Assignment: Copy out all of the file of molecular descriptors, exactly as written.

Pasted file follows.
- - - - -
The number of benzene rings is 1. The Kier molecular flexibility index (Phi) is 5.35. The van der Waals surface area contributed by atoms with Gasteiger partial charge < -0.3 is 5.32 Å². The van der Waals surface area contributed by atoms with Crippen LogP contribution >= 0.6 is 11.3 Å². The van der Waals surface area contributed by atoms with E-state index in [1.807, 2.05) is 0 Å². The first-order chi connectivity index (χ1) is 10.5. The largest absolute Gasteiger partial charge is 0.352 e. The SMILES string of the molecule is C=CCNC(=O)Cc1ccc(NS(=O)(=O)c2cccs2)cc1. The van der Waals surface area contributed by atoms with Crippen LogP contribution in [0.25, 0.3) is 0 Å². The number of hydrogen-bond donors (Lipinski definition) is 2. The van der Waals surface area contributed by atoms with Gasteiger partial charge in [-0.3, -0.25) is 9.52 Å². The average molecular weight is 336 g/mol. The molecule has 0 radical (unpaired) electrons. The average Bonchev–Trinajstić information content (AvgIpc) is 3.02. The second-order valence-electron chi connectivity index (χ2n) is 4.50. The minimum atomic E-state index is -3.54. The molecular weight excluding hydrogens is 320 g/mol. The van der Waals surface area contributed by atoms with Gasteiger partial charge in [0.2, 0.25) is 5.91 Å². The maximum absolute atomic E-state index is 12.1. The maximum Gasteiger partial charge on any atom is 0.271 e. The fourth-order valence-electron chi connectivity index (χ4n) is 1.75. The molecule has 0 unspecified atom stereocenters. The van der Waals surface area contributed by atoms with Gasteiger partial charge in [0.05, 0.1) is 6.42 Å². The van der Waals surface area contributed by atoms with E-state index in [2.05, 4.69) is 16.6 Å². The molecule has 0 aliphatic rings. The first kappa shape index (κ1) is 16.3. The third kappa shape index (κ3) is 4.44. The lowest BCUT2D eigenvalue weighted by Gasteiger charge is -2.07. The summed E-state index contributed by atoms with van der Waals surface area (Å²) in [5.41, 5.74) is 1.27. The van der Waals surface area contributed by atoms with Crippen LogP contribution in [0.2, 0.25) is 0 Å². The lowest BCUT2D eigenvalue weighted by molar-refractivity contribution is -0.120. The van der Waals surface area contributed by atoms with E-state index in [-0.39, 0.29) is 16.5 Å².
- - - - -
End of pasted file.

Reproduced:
The number of benzene rings is 1. The Kier molecular flexibility index (Phi) is 5.35. The van der Waals surface area contributed by atoms with Gasteiger partial charge < -0.3 is 5.32 Å². The van der Waals surface area contributed by atoms with Crippen LogP contribution >= 0.6 is 11.3 Å². The van der Waals surface area contributed by atoms with E-state index in [1.807, 2.05) is 0 Å². The first-order chi connectivity index (χ1) is 10.5. The largest absolute Gasteiger partial charge is 0.352 e. The SMILES string of the molecule is C=CCNC(=O)Cc1ccc(NS(=O)(=O)c2cccs2)cc1. The van der Waals surface area contributed by atoms with Crippen LogP contribution in [0.25, 0.3) is 0 Å². The number of hydrogen-bond donors (Lipinski definition) is 2. The van der Waals surface area contributed by atoms with Gasteiger partial charge in [-0.3, -0.25) is 9.52 Å². The average molecular weight is 336 g/mol. The molecule has 0 radical (unpaired) electrons. The average Bonchev–Trinajstić information content (AvgIpc) is 3.02. The second-order valence-electron chi connectivity index (χ2n) is 4.50. The minimum atomic E-state index is -3.54. The molecular weight excluding hydrogens is 320 g/mol. The van der Waals surface area contributed by atoms with Gasteiger partial charge in [0.2, 0.25) is 5.91 Å². The maximum absolute atomic E-state index is 12.1. The maximum Gasteiger partial charge on any atom is 0.271 e. The fourth-order valence-electron chi connectivity index (χ4n) is 1.75. The molecule has 0 unspecified atom stereocenters. The van der Waals surface area contributed by atoms with Gasteiger partial charge in [0.05, 0.1) is 6.42 Å². The van der Waals surface area contributed by atoms with E-state index in [2.05, 4.69) is 16.6 Å². The molecule has 0 aliphatic rings. The first kappa shape index (κ1) is 16.3. The third kappa shape index (κ3) is 4.44. The lowest BCUT2D eigenvalue weighted by Gasteiger charge is -2.07. The summed E-state index contributed by atoms with van der Waals surface area (Å²) in [5.41, 5.74) is 1.27. The van der Waals surface area contributed by atoms with Crippen LogP contribution in [0.2, 0.25) is 0 Å². The lowest BCUT2D eigenvalue weighted by molar-refractivity contribution is -0.120. The van der Waals surface area contributed by atoms with E-state index in [-0.39, 0.29) is 16.5 Å².